BGP Litigation senior associate Denis Savin speaks with Interfax about the implications of the judgment against a Severstal subsidiary in a dispute with the tax authorities over application of the statutory provisions on controlled debt

"The position taken by the court gives rise to tax risks for Russian companies structured with the help of entities from foreign jurisdictions, says Denis Savin, senior associate at BGP Litigation. "In such structures, loan interest between Russian companies is recognized for tax accounting purposes only up to the threshold values established by Article 269 of the Tax Code. Structuring which involves the use of foreign entities essentially imposes a ceiling on a business in terms of the amount of loans that can be used within the Russian part. Also, it is important to understand that the lender must book the interest income in full, whereas the borrower can do so only up to the amount of the threshold values", he explains".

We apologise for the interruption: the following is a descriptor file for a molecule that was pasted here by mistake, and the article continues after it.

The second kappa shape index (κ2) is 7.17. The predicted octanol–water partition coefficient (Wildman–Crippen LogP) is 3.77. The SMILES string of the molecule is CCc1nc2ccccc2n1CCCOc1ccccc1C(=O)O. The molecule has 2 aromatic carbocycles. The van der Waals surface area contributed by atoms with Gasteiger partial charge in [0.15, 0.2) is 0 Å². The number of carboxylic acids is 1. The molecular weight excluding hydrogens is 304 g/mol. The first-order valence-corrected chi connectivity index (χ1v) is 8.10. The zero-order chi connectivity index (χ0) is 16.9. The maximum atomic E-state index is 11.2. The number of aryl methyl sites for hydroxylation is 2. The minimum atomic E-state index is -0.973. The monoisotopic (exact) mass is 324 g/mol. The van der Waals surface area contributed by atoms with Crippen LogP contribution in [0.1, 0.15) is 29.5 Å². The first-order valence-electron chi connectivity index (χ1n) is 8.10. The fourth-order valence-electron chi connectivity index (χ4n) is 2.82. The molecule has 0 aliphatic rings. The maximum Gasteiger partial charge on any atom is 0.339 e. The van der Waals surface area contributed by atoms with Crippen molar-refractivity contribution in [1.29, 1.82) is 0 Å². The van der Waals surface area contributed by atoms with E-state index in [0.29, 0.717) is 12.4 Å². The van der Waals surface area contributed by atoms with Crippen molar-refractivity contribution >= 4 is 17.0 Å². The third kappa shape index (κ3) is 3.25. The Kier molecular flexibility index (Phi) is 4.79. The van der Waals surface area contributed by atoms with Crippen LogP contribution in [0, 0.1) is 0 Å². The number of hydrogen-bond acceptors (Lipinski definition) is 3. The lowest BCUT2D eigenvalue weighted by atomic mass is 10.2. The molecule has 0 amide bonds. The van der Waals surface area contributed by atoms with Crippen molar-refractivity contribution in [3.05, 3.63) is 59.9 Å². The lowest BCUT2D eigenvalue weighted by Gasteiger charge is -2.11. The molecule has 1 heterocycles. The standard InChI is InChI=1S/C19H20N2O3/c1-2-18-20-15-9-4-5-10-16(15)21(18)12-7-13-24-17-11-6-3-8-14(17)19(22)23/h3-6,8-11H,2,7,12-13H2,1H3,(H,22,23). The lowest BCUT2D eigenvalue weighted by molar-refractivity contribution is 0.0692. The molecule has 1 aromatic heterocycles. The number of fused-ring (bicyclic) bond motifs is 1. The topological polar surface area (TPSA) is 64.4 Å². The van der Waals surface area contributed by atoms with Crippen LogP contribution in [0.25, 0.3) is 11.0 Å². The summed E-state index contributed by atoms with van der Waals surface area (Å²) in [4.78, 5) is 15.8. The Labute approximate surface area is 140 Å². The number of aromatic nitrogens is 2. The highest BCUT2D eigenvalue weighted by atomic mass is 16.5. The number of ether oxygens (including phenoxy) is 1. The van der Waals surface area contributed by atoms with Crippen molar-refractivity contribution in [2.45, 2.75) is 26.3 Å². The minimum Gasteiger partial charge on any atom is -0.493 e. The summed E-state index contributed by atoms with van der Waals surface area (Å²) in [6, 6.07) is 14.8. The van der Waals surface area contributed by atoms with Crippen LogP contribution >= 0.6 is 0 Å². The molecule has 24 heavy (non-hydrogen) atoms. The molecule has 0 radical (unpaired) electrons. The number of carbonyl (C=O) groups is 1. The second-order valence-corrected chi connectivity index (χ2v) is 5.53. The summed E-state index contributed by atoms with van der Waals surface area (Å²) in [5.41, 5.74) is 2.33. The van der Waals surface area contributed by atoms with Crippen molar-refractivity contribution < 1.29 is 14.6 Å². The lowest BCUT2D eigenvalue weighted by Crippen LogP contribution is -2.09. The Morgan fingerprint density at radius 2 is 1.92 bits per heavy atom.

Expanding on his earlier comments, Denis Savin notes that a key issue considered by the court in the case involving the Severstal subsidiary was whether it was right to apply the provisions on controlled debt in a situation where the loan was provided by a Russian entity to another Russian entity (a 'sister company loan'). The companies in question were affiliated by virtue of being held by the same foreign parent entity. However the lender did not have comparable loan liabilities to the parent. 

The court ruled unequivocally that the provisions on controlled debt are applicable in such situations, finding that this follows directly from Article 269 of the RF Tax Code, says the BGP Litigation senior associate.